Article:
Government of Canada actions to address anti-Indigenous racism in health systems

All Indigenous Peoples must have fair and equitable access to quality and culturally safe healthcare services, from any health professional, anywhere they are and any time they need it.

Support for those affected by anti-Indigenous racism in Canada's health systems

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It is unacceptable that First Nations, Inuit and Métis Peoples continue to endure racism and discrimination when seeking health services.

The Government of Canada is acting to address racism. Together with Indigenous partners and health professionals, governing bodies and provinces and territories, the government will act to:

What we are doing

First national dialogue (October 16, 2020)

On October 16, 2020, after the death of Joyce Echaquan, the Government of Canada convened an urgent meeting with:

  • Ms. Echaquan's family and her First Nation's leadership
  • Indigenous health practitioners and students
  • First Nations, Inuit and Métis Nation leaders
  • federal, provincial and territorial government representatives
  • health system partners
  • Indigenous leaders

The objectives of the meeting were:

  • to listen to lived experiences of Indigenous people and health care professionals regarding systemic racism in federal, provincial and territorial health systems
  • to reflect upon the information shared to inform concrete measures that governments, educational institutions, health professional associations, regulatory colleges, and accreditation organizations can take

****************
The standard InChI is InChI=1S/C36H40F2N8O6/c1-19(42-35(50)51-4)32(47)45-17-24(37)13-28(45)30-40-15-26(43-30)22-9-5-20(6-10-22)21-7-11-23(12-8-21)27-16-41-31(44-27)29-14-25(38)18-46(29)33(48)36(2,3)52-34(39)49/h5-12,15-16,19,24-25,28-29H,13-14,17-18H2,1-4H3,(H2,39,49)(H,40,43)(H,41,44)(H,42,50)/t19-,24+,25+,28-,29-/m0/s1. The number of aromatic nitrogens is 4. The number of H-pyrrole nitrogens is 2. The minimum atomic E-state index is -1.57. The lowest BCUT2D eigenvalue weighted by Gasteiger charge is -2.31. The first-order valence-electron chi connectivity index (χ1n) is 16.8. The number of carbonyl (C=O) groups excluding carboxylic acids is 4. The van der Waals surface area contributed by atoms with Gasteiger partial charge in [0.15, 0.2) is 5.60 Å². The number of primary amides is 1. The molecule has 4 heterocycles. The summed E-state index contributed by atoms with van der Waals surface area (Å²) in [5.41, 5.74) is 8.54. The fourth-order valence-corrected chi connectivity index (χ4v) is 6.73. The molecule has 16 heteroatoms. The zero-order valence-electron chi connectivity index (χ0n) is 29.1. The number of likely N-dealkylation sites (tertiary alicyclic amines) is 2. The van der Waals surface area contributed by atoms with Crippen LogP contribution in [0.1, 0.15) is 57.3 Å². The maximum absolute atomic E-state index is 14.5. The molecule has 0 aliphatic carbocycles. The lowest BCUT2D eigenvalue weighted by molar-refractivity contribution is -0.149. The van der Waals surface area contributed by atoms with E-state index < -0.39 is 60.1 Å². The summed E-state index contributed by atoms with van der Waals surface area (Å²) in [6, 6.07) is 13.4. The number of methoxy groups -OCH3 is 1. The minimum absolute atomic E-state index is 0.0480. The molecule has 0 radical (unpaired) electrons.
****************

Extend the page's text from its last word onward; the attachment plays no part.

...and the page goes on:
• to commit to a second gathering in January 2021 where these proposed or implemented measures would be presented by governments and health care organizations

While the federal government can directly influence the provision of services on reserves for First Nations, Canada must work in partnership with provinces and territories, health system partners and educational institutions to advance anti-racism and cultural safety for all Indigenous people accessing services through those systems as well.

Real and effective change requires all of our collective actions in a spirit of trust, commitment, cultural humility and reconciliation.

Second national dialogue (January 27 and 28, 2021)

On January 27 and 28, 2021, a second national dialogue was held, focusing on engaging federal, provincial and territorial governments, health systems and Indigenous partners.

While continuing to honour the legacy of Joyce Echaquan and many other Indigenous individuals who have faced traumatic experiences of racism in health systems, the objective of this meeting was to discuss concrete measures to eliminate anti-Indigenous racism in Canadian healthcare.

On February 10, 2021, the Government of Canada highlighted funding of $2 million to the Conseil de la Nation Atikamekw and the Conseil des Atikamekw de Manawan, Joyce's Nation, to advance their work and advocacy for the implementation of Joyce's Principle. With this funding, the Atikamekw, including the community members of Manawan, will be able to develop tools and training, promote Joyce's Principle to healthcare professionals, and educate First Nations on their rights when accessing the healthcare systems.

Third national dialogue (June 28 and 29, 2021)

The 2 national dialogues in October 2020 and January 2021 with National Indigenous Organization representatives, Indigenous health professionals, health system partners and provincial/territorial representatives were initial steps in addressing anti-Indigenous racism in health systems.